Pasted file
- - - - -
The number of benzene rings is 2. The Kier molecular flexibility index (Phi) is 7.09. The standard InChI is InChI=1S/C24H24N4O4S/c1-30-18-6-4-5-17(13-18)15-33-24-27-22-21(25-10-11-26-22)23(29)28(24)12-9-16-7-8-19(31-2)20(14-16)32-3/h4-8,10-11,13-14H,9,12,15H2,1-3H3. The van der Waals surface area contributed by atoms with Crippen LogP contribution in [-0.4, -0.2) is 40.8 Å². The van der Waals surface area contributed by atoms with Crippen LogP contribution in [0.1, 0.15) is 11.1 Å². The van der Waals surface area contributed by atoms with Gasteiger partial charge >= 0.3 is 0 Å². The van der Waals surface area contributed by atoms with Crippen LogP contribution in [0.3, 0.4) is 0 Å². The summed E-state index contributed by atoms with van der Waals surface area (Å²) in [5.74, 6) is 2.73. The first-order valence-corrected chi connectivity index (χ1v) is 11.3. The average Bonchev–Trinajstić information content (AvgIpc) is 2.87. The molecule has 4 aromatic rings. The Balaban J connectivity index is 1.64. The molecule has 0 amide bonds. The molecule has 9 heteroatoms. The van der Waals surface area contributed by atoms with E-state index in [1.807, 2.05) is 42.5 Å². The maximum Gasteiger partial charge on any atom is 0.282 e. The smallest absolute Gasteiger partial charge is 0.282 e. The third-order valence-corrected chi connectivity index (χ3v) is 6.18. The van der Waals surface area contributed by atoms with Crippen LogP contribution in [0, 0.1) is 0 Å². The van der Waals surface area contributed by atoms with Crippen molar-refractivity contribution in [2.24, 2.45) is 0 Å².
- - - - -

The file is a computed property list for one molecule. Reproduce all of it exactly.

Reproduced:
The number of benzene rings is 2. The Kier molecular flexibility index (Phi) is 7.09. The standard InChI is InChI=1S/C24H24N4O4S/c1-30-18-6-4-5-17(13-18)15-33-24-27-22-21(25-10-11-26-22)23(29)28(24)12-9-16-7-8-19(31-2)20(14-16)32-3/h4-8,10-11,13-14H,9,12,15H2,1-3H3. The van der Waals surface area contributed by atoms with Crippen LogP contribution in [-0.4, -0.2) is 40.8 Å². The van der Waals surface area contributed by atoms with Crippen LogP contribution in [0.1, 0.15) is 11.1 Å². The van der Waals surface area contributed by atoms with Gasteiger partial charge >= 0.3 is 0 Å². The van der Waals surface area contributed by atoms with Crippen LogP contribution in [0.3, 0.4) is 0 Å². The summed E-state index contributed by atoms with van der Waals surface area (Å²) in [5.74, 6) is 2.73. The first-order valence-corrected chi connectivity index (χ1v) is 11.3. The average Bonchev–Trinajstić information content (AvgIpc) is 2.87. The molecule has 4 aromatic rings. The Balaban J connectivity index is 1.64. The molecule has 0 amide bonds. The molecule has 9 heteroatoms. The van der Waals surface area contributed by atoms with E-state index in [1.807, 2.05) is 42.5 Å². The maximum Gasteiger partial charge on any atom is 0.282 e. The smallest absolute Gasteiger partial charge is 0.282 e. The third-order valence-corrected chi connectivity index (χ3v) is 6.18. The van der Waals surface area contributed by atoms with Crippen LogP contribution in [0, 0.1) is 0 Å². The van der Waals surface area contributed by atoms with Crippen molar-refractivity contribution in [2.24, 2.45) is 0 Å².